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Thomas Darrell Kelly ’48

Thomas Darrell Kelly ’48, December 25, 2008, in Springfield, Oregon. Tom was a military veteran of the Aleutians campaign, who was sent by the Veterans Administration to Reed for rehabilitation from psychiatric distress. He attended Reed for two years. His peculiar habit of (always) having his nose in a book got him arrested one night while he waited at a bus stop in front of the campus on Southeast Woodstock Boulevard. Portland Police, intent on keeping an eye on the “Reds” at Reed, were on patrol and saw him standing under a streetlight-at the time reading poetry by Percy Bysshe Shelley. When patrolmen ordered Tom over to their car, he suffered an attack of nerves. George Joseph ’51 reported: “The police threw him into the back of the car and took him down to the police station. Put him in jail. God. For reading Shelley by moonlight, street lamp, actually.” The story is told also in this way, that Tom was sitting on a campus bench and couldn't produce a draft card, so he was jailed for 12 hours. At the booking, a policeman was reported to have said, “See if you can take that, Lord Byron.” June Anderson ’49 recalled: “The police stopped him because they thought he was drunk. So they took him into the city and put him in the drunk-tank overnight. And he hadn't had anything to drink.” In all versions, news of Tom's arrest spread like wildfire. “The next night,” said George, “many street lights in the Portland area had kids reading under them. Most from Reed, but not all.” Time magazine (February 17, 1947) noted that 20 Reed undergraduates convened the next night on a downtown Portland street corner and collectively read Shelley. There were no arrests. The Time headline poetically positioned Tom under moonlight instead of streetlight, and provided the legend with a title, “Shelley by Moonlight.” His last known residence was in Rockaway Beach on the Oregon coast.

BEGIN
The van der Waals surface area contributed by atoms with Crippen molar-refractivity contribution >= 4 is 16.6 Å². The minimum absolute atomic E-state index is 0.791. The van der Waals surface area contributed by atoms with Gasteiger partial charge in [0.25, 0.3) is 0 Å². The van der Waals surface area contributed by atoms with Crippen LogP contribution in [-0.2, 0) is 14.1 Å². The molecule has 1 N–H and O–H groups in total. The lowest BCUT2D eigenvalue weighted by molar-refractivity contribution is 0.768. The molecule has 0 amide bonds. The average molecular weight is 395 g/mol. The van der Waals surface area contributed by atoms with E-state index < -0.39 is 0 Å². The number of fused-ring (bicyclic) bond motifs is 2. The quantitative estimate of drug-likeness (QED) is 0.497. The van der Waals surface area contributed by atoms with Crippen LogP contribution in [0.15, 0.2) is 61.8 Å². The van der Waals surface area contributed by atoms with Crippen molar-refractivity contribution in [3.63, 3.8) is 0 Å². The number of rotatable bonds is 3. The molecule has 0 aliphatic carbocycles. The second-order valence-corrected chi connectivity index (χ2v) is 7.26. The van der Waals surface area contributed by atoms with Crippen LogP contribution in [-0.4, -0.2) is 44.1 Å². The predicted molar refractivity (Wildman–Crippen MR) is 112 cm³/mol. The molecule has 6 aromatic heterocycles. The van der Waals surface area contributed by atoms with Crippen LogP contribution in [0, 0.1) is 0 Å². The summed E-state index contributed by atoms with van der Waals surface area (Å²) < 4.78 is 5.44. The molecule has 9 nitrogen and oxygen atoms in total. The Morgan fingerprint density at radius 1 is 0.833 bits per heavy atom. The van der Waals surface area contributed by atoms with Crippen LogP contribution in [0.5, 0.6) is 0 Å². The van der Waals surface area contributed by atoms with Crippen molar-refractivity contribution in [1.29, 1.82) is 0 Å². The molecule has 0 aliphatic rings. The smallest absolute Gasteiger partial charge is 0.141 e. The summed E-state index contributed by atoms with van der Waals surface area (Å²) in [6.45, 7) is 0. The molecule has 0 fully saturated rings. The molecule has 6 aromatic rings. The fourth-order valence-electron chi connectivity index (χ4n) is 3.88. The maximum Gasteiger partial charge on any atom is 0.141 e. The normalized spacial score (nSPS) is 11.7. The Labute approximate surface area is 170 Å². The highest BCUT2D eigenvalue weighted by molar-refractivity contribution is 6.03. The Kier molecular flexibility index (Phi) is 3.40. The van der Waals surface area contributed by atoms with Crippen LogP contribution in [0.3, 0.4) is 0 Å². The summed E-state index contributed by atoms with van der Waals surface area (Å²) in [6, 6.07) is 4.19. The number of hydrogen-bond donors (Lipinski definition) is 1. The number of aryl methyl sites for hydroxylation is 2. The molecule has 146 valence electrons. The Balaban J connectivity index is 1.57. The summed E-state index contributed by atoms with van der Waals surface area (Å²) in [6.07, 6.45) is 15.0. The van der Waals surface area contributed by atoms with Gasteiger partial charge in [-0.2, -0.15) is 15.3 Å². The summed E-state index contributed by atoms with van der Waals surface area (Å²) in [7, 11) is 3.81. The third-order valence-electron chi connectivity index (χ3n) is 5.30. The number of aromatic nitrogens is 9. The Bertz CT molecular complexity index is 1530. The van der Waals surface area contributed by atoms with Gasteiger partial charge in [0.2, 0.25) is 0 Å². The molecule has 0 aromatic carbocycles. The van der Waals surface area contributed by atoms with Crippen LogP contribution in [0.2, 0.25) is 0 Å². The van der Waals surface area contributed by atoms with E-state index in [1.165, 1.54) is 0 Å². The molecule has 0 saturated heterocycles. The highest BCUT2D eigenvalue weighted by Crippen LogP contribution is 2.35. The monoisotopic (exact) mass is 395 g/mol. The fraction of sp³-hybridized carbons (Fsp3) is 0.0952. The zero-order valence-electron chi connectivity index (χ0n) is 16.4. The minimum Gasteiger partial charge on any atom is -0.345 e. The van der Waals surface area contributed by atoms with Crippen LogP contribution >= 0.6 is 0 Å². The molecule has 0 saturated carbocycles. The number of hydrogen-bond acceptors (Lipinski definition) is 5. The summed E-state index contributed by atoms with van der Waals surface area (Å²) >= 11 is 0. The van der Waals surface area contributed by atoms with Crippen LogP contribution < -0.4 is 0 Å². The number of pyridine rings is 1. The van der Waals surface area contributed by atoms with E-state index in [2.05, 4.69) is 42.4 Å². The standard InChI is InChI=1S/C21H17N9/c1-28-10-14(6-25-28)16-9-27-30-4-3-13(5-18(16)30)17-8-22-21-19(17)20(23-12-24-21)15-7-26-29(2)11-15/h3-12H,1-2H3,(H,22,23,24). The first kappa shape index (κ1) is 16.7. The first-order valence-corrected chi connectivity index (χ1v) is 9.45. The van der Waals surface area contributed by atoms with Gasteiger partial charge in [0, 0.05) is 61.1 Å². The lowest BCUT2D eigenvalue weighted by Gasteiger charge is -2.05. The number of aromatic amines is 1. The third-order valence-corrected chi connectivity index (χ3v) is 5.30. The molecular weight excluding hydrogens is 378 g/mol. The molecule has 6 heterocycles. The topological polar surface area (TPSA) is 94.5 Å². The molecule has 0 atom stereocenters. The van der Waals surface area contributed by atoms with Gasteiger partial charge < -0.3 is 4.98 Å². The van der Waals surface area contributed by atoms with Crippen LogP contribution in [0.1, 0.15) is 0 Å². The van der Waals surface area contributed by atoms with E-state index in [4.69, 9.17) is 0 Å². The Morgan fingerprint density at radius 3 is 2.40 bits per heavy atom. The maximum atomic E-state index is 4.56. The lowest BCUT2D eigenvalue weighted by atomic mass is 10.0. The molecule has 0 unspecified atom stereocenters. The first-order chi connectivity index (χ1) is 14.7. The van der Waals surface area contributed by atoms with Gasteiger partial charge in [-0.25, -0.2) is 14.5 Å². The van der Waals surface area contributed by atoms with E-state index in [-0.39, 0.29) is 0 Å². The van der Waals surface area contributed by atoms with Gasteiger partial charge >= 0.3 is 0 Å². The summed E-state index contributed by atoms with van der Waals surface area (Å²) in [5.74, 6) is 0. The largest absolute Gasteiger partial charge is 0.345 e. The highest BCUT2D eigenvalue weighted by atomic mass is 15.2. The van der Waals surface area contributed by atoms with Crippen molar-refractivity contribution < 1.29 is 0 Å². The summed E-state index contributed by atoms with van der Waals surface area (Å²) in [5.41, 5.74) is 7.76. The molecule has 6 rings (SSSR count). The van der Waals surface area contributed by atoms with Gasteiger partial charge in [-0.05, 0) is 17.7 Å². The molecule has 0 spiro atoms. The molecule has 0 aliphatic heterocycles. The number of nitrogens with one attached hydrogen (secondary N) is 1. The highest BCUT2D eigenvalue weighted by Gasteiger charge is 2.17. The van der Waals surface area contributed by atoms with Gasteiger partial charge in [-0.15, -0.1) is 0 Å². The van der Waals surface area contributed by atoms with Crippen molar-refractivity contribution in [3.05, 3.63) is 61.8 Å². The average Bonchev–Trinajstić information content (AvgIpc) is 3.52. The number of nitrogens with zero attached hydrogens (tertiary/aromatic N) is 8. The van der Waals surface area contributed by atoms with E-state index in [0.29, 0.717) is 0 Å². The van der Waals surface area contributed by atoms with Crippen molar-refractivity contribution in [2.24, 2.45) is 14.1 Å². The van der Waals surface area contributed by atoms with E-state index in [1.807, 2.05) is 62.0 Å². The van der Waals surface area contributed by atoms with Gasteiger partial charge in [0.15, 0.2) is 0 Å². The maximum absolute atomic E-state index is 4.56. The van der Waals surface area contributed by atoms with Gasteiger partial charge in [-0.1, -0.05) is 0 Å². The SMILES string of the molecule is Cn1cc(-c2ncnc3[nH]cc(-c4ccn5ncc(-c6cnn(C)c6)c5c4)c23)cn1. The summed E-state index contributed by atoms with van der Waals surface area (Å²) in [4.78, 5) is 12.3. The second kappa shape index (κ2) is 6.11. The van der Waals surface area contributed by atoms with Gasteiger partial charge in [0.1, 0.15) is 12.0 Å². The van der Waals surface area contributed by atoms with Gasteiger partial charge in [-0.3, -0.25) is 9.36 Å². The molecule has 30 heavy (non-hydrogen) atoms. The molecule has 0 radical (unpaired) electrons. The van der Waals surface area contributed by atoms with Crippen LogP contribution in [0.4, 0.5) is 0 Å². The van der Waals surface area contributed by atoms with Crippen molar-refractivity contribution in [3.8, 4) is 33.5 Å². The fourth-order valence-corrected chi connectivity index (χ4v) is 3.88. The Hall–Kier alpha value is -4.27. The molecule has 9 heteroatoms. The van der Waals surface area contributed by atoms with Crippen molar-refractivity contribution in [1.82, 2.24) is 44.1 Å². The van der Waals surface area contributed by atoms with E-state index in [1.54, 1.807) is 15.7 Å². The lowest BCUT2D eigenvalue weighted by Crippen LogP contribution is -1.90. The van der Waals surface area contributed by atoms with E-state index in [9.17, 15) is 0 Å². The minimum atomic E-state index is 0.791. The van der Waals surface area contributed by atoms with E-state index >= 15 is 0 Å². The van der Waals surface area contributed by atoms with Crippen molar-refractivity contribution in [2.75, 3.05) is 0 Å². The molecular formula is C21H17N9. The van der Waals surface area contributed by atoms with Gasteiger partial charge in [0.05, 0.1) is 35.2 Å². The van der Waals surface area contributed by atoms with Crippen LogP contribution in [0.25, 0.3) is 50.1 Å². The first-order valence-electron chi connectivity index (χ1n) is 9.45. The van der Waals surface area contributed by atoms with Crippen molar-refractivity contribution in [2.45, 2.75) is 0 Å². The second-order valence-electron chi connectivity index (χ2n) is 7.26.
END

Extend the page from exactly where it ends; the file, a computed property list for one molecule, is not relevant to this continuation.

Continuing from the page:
Update: From Patsy Garlan ’48 (2013), we learned that Tom inherited a house on the coast from his aunt and a small legacy. "He did a bit of research and invested the legacy in the IPO of a little start-up company called Microsoft. Tom turned that legacy into a great deal of money, and also guided friends to do the same." Patsy is also the author of a tribute for Tom in Reed magazine, "Hail to Thee, Blythe Spirit."

Appeared in Reed magazine: November 2009

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